Port Naain Intelligencer covers together


But you’ll notice that I’ve now discovered Tallis Steelyard. Mike Rose-Steel, my editor, is also a poet and he asked to borrow Tallis and write some poems for him. This is how Lambent dreams was born. He wrote the poems and the literary criticism; I had Benor write the stuff which puts it all in context for the person who doesn’t dwell in Port Naain.

Lambent Dreams Cover5



And of course, Tallis is now an author on Amazon, so of course he must have a blog. I created a monster! I’ve worked out I have over 400,000 words of Tallis Steelyard stories, some published in ebook form.

three book covers

2nd three tallis books


But as an aside, if you’ve got a blog, you’ve got to keep the blog going. I discovered that the hard way. In 2016, with the referendum campaign, I got so hacked off by the total nonsense being spouted by both sides I didn’t do a blog post for a couple of months, because otherwise I’d have upset far too many people.

It took me to the end of 2017 before I had more people stopping by and reading the blog than I had in 2015.

So with Tallis, I’ve been determined to produce at least a story a week. In case you don’t know it, its’ across at



But anyway, I’d always intended to do a second Port Naain Intelligencer collection, another six Benor stories.

Yet I suddenly realised that to an awful lot of people Benor was just part of the world of Tallis Steelyard. So how to educate them?
When I released ‘A licence to print money’

A licence to print money


I decided I’d have another Benor story running on the blog tour. My intention was to make it complete. I know that a lot of people hate cliff hangers, and I didn’t want to produce half a tale and then charge people for the last bit.

So this story, ‘A measured response’ ran for nine episodes and had a beginning, middle and end.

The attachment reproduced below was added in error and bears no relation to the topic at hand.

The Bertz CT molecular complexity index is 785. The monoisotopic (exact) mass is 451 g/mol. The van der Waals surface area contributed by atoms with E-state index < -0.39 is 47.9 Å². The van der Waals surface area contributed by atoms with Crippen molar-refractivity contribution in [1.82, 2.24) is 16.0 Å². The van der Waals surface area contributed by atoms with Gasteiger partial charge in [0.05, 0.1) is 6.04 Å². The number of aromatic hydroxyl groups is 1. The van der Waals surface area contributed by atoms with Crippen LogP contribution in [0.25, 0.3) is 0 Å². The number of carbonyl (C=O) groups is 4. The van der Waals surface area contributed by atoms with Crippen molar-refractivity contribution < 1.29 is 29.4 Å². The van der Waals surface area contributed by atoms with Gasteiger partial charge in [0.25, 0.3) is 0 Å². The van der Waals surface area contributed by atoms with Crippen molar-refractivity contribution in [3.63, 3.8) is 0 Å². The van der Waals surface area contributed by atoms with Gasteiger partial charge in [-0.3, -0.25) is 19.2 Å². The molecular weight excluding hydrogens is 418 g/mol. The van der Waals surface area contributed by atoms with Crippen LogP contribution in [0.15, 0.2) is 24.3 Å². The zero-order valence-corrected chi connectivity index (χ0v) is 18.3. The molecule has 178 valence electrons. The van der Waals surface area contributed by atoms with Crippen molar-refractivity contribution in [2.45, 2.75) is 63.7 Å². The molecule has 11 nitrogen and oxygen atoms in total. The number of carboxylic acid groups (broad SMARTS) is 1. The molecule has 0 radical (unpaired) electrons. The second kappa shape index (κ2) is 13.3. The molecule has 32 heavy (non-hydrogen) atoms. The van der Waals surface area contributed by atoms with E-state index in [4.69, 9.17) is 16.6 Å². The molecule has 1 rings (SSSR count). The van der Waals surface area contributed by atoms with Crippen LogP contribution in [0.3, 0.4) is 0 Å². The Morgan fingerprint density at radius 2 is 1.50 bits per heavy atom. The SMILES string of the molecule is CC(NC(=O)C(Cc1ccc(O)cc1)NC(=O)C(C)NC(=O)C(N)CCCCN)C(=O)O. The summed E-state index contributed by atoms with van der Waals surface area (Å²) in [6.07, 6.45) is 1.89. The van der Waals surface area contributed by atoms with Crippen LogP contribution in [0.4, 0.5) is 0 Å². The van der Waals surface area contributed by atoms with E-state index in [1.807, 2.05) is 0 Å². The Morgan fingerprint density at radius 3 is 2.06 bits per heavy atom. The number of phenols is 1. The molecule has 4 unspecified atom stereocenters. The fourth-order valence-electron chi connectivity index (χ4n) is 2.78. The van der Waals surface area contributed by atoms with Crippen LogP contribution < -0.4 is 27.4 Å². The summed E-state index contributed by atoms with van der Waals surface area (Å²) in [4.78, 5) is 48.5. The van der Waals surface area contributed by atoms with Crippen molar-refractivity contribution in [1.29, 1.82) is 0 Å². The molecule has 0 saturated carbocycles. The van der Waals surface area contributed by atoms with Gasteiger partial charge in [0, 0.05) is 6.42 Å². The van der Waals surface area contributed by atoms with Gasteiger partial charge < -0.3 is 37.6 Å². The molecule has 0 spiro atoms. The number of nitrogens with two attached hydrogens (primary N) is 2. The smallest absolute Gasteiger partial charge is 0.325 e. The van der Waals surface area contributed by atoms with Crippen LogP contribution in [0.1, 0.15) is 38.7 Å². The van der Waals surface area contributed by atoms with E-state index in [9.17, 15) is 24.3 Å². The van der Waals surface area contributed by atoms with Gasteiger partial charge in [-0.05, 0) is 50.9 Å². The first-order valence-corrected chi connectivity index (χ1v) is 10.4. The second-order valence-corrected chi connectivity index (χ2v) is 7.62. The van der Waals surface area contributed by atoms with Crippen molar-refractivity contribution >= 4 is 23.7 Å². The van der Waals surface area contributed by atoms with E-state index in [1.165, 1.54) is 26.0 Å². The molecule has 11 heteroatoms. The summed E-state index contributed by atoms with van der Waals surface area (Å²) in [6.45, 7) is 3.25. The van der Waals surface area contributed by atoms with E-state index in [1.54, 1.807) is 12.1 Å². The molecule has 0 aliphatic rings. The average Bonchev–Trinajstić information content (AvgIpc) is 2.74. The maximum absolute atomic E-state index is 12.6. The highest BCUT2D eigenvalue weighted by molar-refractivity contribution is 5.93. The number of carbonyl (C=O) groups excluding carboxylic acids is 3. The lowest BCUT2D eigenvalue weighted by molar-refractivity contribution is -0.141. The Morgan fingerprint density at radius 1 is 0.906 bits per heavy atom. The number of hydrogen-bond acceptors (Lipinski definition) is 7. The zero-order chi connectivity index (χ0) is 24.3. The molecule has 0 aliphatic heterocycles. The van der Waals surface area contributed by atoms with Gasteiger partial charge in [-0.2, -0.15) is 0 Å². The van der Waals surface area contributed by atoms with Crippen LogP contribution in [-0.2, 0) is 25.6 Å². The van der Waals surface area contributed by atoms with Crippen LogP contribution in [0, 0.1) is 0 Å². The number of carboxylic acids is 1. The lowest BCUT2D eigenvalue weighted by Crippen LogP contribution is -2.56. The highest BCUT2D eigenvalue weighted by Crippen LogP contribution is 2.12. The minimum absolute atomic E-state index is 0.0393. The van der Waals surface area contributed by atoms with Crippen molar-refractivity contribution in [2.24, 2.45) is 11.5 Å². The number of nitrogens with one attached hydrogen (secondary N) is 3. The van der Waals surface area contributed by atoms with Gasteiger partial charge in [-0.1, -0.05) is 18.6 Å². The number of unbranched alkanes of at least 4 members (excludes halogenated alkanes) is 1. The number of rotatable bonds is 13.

Even as it ran on the blog tour I realised that there was more to tell. So I wrote the extra bit, which effectively is the final third. My cunning plan is that those people who liked the blog tour have a choice. They can be happy with the ending they got, or they can invest a little and see what else happened.


And what’s next?
Well there’s more Tallis stuff being edited up and ready to go, and of course the Port Naain Intelligencer is back. There will be more Benor.




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38 thoughts on “Pontifications along a road less travelled, when things get out of hand.

  1. Alicia Butcher Ehrhardt June 29, 2018 at 12:10 pm Reply

    Sounds like your creations are running the show. Which isn’t a bad thing.

    • jwebster2 June 29, 2018 at 12:45 pm Reply

      absolutely, I just wish they were as keen to handle the publicity
      The idea of being able to just send Benor and Tallis out to woo readers in person has a lot going for it 🙂

      • Alicia Butcher Ehrhardt June 29, 2018 at 12:58 pm

        They have nothing else to do, in between books. You, however, have more than enough on your plate.

        I’m getting more and more hermit-like.

      • jwebster2 June 29, 2018 at 1:19 pm

        exactly, and they’re both far better suited to the role than I am

  2. Stevie Turner June 29, 2018 at 1:21 pm Reply

    Another entertaining blog, Jim. For years it was the opposite for me – I lived in an all-male household. The balance has evened out now that the boys have left home. I remember the row of size 10 boots that if you tripped over them, they didn’t move…

    • jwebster2 June 29, 2018 at 1:23 pm Reply

      I can just picture the boots 🙂

      • Stevie Turner June 29, 2018 at 8:34 pm

        Steel capped of course…

      • jwebster2 June 29, 2018 at 8:37 pm

        you make it sound as if there might be another sort 😉

  3. patriciaruthsusan June 29, 2018 at 1:26 pm Reply

    Reblogged this on Musings on Life & Experience and commented:
    The history of Jim Webster’s writing from the beginning and brought up-to-date.

  4. patriciaruthsusan June 29, 2018 at 1:50 pm Reply


  5. M T McGuire June 29, 2018 at 9:53 pm Reply

    Excellent news. Love the Intelligencer series and love Tallis too.

    • jwebster2 June 30, 2018 at 5:46 am Reply

      I’m hoping to keep them both coming out with reasonable regularity so people know there’s always another one coming along in a month or two 🙂